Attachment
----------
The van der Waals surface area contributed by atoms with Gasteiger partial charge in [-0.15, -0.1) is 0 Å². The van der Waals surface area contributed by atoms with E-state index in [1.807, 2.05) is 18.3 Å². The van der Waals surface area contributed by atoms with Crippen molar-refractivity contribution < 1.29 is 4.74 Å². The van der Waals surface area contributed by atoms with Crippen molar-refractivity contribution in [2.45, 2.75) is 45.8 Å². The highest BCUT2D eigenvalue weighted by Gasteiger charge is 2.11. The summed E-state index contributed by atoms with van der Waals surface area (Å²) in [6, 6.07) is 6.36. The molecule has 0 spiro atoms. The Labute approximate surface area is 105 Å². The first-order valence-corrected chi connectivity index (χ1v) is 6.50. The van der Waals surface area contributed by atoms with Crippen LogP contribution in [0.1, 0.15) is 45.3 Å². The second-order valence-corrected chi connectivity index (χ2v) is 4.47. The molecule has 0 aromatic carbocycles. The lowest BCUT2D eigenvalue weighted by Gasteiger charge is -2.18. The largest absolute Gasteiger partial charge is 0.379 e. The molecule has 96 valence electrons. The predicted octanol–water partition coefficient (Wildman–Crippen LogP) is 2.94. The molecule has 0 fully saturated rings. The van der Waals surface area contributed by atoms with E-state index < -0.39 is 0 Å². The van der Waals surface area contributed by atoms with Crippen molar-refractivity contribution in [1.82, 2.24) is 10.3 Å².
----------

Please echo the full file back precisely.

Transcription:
The van der Waals surface area contributed by atoms with Gasteiger partial charge in [-0.15, -0.1) is 0 Å². The van der Waals surface area contributed by atoms with E-state index in [1.807, 2.05) is 18.3 Å². The van der Waals surface area contributed by atoms with Crippen molar-refractivity contribution < 1.29 is 4.74 Å². The van der Waals surface area contributed by atoms with Crippen molar-refractivity contribution in [2.45, 2.75) is 45.8 Å². The highest BCUT2D eigenvalue weighted by Gasteiger charge is 2.11. The summed E-state index contributed by atoms with van der Waals surface area (Å²) in [6, 6.07) is 6.36. The molecule has 0 spiro atoms. The Labute approximate surface area is 105 Å². The first-order valence-corrected chi connectivity index (χ1v) is 6.50. The van der Waals surface area contributed by atoms with Crippen LogP contribution in [0.1, 0.15) is 45.3 Å². The second-order valence-corrected chi connectivity index (χ2v) is 4.47. The molecule has 0 aromatic carbocycles. The lowest BCUT2D eigenvalue weighted by Gasteiger charge is -2.18. The largest absolute Gasteiger partial charge is 0.379 e. The molecule has 96 valence electrons. The predicted octanol–water partition coefficient (Wildman–Crippen LogP) is 2.94. The molecule has 0 fully saturated rings. The van der Waals surface area contributed by atoms with E-state index < -0.39 is 0 Å². The van der Waals surface area contributed by atoms with Crippen molar-refractivity contribution in [1.82, 2.24) is 10.3 Å².